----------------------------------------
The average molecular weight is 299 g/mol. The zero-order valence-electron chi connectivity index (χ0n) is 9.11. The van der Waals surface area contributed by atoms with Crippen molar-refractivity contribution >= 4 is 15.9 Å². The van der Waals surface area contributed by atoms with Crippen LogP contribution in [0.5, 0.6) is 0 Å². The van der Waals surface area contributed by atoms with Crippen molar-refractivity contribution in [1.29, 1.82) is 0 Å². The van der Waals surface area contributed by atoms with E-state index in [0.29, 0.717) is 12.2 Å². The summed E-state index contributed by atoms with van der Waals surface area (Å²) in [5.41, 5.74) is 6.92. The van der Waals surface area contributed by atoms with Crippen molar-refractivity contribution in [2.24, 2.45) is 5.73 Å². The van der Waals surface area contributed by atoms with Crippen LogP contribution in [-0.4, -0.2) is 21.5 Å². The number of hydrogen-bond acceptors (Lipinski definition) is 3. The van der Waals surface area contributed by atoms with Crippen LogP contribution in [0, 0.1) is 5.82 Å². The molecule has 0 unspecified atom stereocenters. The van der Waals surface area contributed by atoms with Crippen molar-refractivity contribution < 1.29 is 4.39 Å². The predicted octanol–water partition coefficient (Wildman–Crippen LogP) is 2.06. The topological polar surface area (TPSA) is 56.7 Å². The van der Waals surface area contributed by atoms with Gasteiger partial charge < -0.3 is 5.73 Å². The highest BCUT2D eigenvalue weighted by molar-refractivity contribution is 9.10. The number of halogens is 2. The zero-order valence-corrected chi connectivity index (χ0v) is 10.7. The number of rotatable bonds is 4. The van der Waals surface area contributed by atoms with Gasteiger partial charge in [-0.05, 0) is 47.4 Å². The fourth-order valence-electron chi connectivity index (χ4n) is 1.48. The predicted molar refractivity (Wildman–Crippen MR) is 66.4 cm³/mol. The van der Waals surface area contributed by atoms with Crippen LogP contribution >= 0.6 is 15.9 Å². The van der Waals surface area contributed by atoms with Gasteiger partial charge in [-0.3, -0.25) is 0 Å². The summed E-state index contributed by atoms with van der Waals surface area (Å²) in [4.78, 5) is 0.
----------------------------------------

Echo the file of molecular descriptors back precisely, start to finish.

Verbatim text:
The average molecular weight is 299 g/mol. The zero-order valence-electron chi connectivity index (χ0n) is 9.11. The van der Waals surface area contributed by atoms with Crippen molar-refractivity contribution >= 4 is 15.9 Å². The van der Waals surface area contributed by atoms with Crippen LogP contribution in [0.5, 0.6) is 0 Å². The van der Waals surface area contributed by atoms with Crippen molar-refractivity contribution in [1.29, 1.82) is 0 Å². The van der Waals surface area contributed by atoms with E-state index in [0.29, 0.717) is 12.2 Å². The summed E-state index contributed by atoms with van der Waals surface area (Å²) in [5.41, 5.74) is 6.92. The van der Waals surface area contributed by atoms with Crippen molar-refractivity contribution in [2.24, 2.45) is 5.73 Å². The van der Waals surface area contributed by atoms with Crippen LogP contribution in [-0.4, -0.2) is 21.5 Å². The number of hydrogen-bond acceptors (Lipinski definition) is 3. The van der Waals surface area contributed by atoms with Crippen LogP contribution in [0, 0.1) is 5.82 Å². The molecule has 0 unspecified atom stereocenters. The van der Waals surface area contributed by atoms with Crippen molar-refractivity contribution < 1.29 is 4.39 Å². The predicted octanol–water partition coefficient (Wildman–Crippen LogP) is 2.06. The topological polar surface area (TPSA) is 56.7 Å². The van der Waals surface area contributed by atoms with Gasteiger partial charge < -0.3 is 5.73 Å². The highest BCUT2D eigenvalue weighted by molar-refractivity contribution is 9.10. The number of halogens is 2. The zero-order valence-corrected chi connectivity index (χ0v) is 10.7. The number of rotatable bonds is 4. The van der Waals surface area contributed by atoms with Gasteiger partial charge in [-0.05, 0) is 47.4 Å². The fourth-order valence-electron chi connectivity index (χ4n) is 1.48. The predicted molar refractivity (Wildman–Crippen MR) is 66.4 cm³/mol. The van der Waals surface area contributed by atoms with Crippen LogP contribution >= 0.6 is 15.9 Å². The van der Waals surface area contributed by atoms with Gasteiger partial charge in [-0.3, -0.25) is 0 Å². The summed E-state index contributed by atoms with van der Waals surface area (Å²) in [4.78, 5) is 0.